Seeing Banaue Rice Terraces For The First Time
When I was young, I only see Banaue Rice Terraces or Hagdan-Hagdang Palayan of Banaue in books, magazines, postcards and TV. I never thought that I can visit and see the place in my lifetime. Look how beautiful it is. No wonder UNESCO included it to their world heritage list.
Seeing a place like this is priceless. You cannot see this kind of scenery in the metro. The view itself is so relaxing and very pleasing to the eye. OOOH! Just look at that! the color of nature plus no hint of pollution. I am really amazed how Ifugao people were able to create something like this using their bare hands or maybe with the help of few primitive tools. Imagine how hard it was back then. I salute their hardwork and passion.
Banaue Rice Terraces is just one of the places we visited during our Cordillera trip. I have huge fear of heights and most of the time during our Cordillera travel from one place to another, I was really nervous because there were roads with aftermaths of landslides. Plus lots and lots and lots of cliffs, pretty scary. But all those fear were taken away with a pituresque like this. I must say, It’s all worth it.
For 2,000 years, the high rice fields of the Ifugao have followed the contours of the mountains. The fruit of knowledge handed down from one generation to the next, and the expression of sacred traditions and a delicate social balance were maintained. They have helped to create a landscape of great beauty that expresses the harmony between humankind and the environment. – (SOURCE: whc.unesco.org/)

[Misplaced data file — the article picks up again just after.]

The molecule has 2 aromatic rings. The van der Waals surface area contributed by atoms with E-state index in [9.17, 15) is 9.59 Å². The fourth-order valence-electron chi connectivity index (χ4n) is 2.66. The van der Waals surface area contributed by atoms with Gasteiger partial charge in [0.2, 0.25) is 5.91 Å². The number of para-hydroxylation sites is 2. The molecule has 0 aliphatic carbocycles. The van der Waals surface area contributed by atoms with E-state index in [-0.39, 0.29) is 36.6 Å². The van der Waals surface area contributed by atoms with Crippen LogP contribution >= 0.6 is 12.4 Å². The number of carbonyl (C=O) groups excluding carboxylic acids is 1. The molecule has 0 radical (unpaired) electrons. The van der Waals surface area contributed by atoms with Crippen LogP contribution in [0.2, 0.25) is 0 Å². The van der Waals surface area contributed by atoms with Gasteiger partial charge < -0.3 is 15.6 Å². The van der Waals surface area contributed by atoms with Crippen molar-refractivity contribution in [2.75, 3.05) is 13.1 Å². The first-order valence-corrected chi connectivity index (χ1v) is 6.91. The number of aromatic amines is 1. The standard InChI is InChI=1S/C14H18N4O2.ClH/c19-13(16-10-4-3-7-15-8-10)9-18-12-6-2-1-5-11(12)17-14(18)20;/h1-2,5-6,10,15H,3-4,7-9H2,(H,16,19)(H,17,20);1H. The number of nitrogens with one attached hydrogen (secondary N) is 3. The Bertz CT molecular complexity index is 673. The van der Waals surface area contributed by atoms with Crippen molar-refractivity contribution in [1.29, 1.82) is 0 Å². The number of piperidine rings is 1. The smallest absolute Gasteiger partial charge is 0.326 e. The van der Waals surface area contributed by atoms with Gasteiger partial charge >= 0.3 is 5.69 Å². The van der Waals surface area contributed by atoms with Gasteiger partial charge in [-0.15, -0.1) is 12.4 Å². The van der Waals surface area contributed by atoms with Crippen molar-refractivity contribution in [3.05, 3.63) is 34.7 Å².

The Banaue Rice Terraces of the Philippine Cordilleras is an outstanding example of an evolved, living cultural landscape that can be traced as far back as two millennia ago in the pre-colonial Philippines. The terraces are located in the remote areas of the Philippine Cordillera mountain range on the northern island of Luzon, Philippine archipelago. While the historic terraces cover an extensive area, the inscribed property consists of five clusters of the most intact and impressive terraces, located in four municipalities. They are all the product of the Ifugao ethnic group, a minority community that has occupied these mountains for thousands of years.- (SOURCE: whc.unesco.org/)
Sir George Tapan using his great skills in photography. Thank you sir for tagging me along in this trip. 🙂
You can view this man-made beauty perfectly at the Banaue Rice Terraces View deck.
If you are looking for souvenirs or pasalubong for your family, friends or for yourself, there’s a souvenir shop located at the roofdeck area. You can also rent an Ifugao costume there and have your picture taken with Ifugao locals for a certain amount. There are also several souvenir shops along the road so you’re pretty covered with the pasalubong thing.
Just like what I said earlier, I’m really glad that in my lifetime, I was able to see Banaue Rice Terraces with my very own eyes. I hope you too can see it for yourself and include it to your travel list. 🙂